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microcode fixes in CPU can only work on the L1 caches, it does not work at all on any other caches and in external caches (including application caches in user-mode code, bus registers/latches and fast adapters, and caches in external routers/gateways/file servers, remove application servers using for example REST API)...
There are MANY caches everywhere and the solution to fix them is not in the solicit or microcode, but in the software itself (the hypervisor, the OS, the drivers, the applications, the remote services, the various backend servers). Even an SQL database or a filesystem can be attacked by time-based side channels.

All caching designs should include their own cache eviction policy and allow segregating caching levels according to the security profile of their clients they want to isolate and from the inner service itself which much be protected and not attackable by any client. This requires extendded "tagging" for each usage, and slow and randomized recollection of unused tagged areas that can be later reused in *really unpredictable* time by other applications/clients/services.

But adding tags means that you have to secure the quotas allowed for use by anyoine and making sure that no one (not even the hypervisor) can alter the quota assigned to the other. This means that the cache may have to contain "duplicate" entries for the same data, but with different tags and different eviction policies.

And this can be a severe problem for application servers that need to service many clients. Even a search engine like Google servicing millions requests each second cannot create as many segrated caching areas for each client, without forcing all of them to have an extremely low quota of use: and then the caches will be experimenting very high level of cache mises for everyone, while having many segregated parts still in idle state (but kept in their state for very long time to protect them from third party attacks).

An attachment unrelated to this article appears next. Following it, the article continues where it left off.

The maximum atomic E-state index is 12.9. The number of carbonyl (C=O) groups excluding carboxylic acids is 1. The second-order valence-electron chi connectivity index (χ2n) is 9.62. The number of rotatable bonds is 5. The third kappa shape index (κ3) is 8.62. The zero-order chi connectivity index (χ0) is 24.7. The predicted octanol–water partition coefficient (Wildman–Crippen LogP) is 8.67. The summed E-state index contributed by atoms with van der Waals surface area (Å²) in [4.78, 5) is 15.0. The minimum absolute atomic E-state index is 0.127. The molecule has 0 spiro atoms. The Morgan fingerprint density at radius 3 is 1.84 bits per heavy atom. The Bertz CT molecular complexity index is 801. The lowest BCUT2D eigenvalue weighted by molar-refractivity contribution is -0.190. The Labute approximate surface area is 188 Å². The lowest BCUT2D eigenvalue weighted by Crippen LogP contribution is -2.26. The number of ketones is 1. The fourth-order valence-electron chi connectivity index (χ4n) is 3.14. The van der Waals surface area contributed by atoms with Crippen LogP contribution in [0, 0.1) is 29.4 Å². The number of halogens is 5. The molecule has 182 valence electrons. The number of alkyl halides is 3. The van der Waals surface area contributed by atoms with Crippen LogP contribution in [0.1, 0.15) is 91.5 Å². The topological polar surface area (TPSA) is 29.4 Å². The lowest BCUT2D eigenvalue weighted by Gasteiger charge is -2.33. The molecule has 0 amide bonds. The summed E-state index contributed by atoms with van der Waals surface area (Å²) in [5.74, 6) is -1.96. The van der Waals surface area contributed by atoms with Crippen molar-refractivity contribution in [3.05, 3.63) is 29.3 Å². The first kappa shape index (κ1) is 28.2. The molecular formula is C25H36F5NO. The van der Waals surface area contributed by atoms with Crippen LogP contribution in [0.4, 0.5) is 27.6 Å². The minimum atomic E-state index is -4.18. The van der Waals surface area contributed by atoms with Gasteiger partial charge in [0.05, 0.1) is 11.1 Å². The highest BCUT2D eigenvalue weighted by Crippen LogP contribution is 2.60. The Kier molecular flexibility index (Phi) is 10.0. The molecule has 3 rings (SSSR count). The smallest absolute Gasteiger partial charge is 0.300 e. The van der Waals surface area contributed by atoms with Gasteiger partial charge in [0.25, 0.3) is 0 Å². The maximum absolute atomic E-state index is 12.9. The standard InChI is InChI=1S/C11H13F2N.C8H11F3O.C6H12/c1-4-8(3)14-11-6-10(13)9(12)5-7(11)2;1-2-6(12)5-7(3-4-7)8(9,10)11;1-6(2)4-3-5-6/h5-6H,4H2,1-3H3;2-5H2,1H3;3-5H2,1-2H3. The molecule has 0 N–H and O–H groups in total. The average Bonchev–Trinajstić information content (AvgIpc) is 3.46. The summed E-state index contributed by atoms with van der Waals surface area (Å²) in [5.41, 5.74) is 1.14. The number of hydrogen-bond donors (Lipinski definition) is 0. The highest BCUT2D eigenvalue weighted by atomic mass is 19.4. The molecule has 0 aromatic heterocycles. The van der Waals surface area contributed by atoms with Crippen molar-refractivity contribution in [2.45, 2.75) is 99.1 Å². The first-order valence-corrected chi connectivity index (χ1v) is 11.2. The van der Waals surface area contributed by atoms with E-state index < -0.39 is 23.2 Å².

If this is implemented, then Google will have to sell services with warrantied response time/performance and available resources. And this service cannot work with the "free/no-cost" model just paid by advertizing. The Google farms would also not be enough to support the load: centralized artcihtecures and clouds in general will no longer work, unless Google starts selling services using distributed peer-to-peer devices (its client buy a specific device that will be for their exclusive use and will be deployed in their own premises, or will be rented at high prices in the few colocation areas, where the client will pay also the servicing, the energy used for a device that will be idle most of the time but not reusable by any other Google client).